Gilligan brought down Robertson foully when the Aberdeen outside right was about to score, and a penalty was justly awarded to Aberdeen. Henry Low took the kick, but it was a somewhat weak effort, and the keeper got his fist on it almost without moving from the position he had taken up on the 6 yards line. Dickie's save cost a corner, and a second corner followed. The Clyde got the ball away, and Adams, hoodwinking McNicol, who attempted to block him, made off, with Duncan McNicol and Low after him. Low, with a swinging kick, tipped the ball from Adams's toes into touch. Gilligan, the Clyde right back missed his kick, and Lowe had an easy chance, but he was too excited and overran the ball. At the other end a minute later there was a most exciting incident, Macfarlane saving with two opponents hindering him. The Clyde linesman claimed a corner, and the crowd began to chaff him. He appealed to the referee against the conduct of the spectators, whose behaviour certainly was not what it ought to have been. The referee stopped the game, and Mr. Harry Wyllie, one of the directors, appealed to the crowd. The game being resumed, the visitors sent Aberdeen into their own territory, and a miraculous save by Halkett, who nipped the ball from Muirhead's foot when the Clyde man was going to shoot, was loudly cheered. When the second portion of the game was more than half finished, Dickie the Clyde Capitan, seeing that the game was lost to his team, advanced up the centre of the field, and lodged a written protest with the referee, the protest being founded on an alleged professional irregularity by Murray, said to have been committed through the Aberdeen right back playing in a five-a-side game in the close season. Dickie was derisively cheered for thus leading the Clyde forlorn hope. Murray, in punting out a dangerous shot, hurt his knee. The game was stopped for a minute. Excitement rose high shortly after the game restarted. G. McNicol brought the ball down, and Ritchie shot in, striking the upright. Again McNicol had a try, a raking low shot from some distance out taking Dickie to his knees. Aberdeen pressed in determined fashion, and Lowe skied a fine cross from Robertson. Ritchie got into fine position, but his cross was too far down. Low from 30 yards out took the keeper again to his knees. The internationalist was unbeatable. A run to the other end was well stopped by Murray. George McNicol was now are revelling in his work. Aberdeen look like scoring again, and they certainly deserved another goal. Ritchie all but found the net. Away to the other end went Clyde, and Kennedy got into a good position with the ball. Henry Low, however, smartly jumped in and cleared with an overhead kick. Although Clyde occasionally broke away, they were invariably overhauled by the Aberdeen half-backs or were stopped by the backs. Ritchie cleverly tricked Gilligan and Williamson on the Clyde goal line, but his parting shot was high. It was a rugged, stubborn game, and the frequent attempts of Aberdeen to increase their lead kept the spectators in a high state of excitement. Aberdeen continued to have by far the best of the play, and how they did not score again was puzzling to understand, so frequently were they down on Dickie. Possibly the excitement accounted for this. At the other end a cross from Robertson was missed by both Lowe and Ritchie, both of whom might have scored. Duncan McNicol kicked into touch from Adams. Clyde towards the close adopted a wild kick-and-run game on the off-chance of scoring, but the Aberdeen backs lay well down and cleared their lines every time. In the last 5 minutes the Aberdeen forwards clustered around Dickie's goal, and with ordinary luck should have scored. Their shooting was weak, however, the best attempt being a rocket shot from G. McNicol. A hard, exciting, typical cup-tie game thus ended in a brilliant and well-earned victory for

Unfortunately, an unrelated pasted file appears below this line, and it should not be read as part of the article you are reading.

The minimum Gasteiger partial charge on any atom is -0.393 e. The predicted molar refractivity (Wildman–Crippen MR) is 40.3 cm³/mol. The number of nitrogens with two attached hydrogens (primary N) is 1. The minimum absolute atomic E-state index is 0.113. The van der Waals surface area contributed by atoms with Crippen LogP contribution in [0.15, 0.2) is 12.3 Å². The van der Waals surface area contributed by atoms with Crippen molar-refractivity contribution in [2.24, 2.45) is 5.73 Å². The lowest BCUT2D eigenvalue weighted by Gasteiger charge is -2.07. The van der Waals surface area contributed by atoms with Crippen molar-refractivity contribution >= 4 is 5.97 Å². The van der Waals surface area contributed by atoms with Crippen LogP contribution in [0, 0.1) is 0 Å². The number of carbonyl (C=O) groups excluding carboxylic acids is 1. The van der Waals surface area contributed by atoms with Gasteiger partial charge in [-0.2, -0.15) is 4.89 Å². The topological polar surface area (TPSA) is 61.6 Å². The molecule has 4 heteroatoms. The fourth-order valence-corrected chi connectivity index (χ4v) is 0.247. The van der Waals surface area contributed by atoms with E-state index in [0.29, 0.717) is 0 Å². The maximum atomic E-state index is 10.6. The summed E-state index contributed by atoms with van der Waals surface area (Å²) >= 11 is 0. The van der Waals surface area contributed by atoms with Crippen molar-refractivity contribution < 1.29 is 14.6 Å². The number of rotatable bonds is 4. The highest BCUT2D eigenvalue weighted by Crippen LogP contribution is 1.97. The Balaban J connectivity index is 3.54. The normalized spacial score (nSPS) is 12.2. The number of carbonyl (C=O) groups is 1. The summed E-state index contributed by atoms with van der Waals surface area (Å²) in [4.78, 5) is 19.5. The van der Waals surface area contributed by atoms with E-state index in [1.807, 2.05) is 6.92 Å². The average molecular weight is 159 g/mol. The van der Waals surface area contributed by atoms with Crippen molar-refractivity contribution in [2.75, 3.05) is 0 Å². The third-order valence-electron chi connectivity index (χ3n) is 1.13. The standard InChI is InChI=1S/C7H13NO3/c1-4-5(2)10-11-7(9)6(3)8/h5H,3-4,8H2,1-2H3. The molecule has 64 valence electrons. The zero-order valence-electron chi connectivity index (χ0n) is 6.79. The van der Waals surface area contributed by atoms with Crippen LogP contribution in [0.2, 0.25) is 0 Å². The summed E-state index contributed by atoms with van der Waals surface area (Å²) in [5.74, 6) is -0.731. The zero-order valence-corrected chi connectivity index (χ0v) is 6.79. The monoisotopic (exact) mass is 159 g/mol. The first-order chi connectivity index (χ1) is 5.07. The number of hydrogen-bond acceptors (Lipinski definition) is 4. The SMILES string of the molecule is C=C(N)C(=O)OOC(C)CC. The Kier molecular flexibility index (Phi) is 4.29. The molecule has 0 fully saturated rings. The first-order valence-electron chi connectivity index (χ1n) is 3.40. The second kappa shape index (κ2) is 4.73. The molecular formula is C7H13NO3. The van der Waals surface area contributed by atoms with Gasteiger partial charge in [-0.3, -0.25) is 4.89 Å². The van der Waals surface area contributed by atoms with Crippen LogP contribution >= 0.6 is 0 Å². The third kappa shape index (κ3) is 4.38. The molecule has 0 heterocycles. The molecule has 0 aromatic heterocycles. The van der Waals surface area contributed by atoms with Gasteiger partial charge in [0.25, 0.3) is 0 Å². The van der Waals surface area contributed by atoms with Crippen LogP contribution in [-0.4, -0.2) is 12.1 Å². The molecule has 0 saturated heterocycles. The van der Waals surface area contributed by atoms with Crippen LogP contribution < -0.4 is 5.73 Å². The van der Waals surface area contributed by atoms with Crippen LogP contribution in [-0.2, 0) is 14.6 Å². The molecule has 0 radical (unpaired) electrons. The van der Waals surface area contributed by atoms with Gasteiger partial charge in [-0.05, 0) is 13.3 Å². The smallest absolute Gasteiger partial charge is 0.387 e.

A RECORD ATTENDANCE
The attendants at the match, which, as indicated, is estimated to have been at least 12,000, constitutes a "record" for football and Aberdeen, and the gate money is almost a "record." The drawings well:- Gate money - £236 1 3
Stands - 48 10 0
Total- £284 11 3
This sum has been only once exceeded in the matter of drawings at a football match in Aberdeen, and that was on the occasion of the Welsh international match at Pittodrie, when the sum drawn was upwards of £286. On that occasion however, the prices of admission to the stand were increased to 2s and 2s 6d, and thus, although the drawings were higher, the attendance was not so large as on Saturday.
Source: Aberdeen Daily Journal, 14th November 1904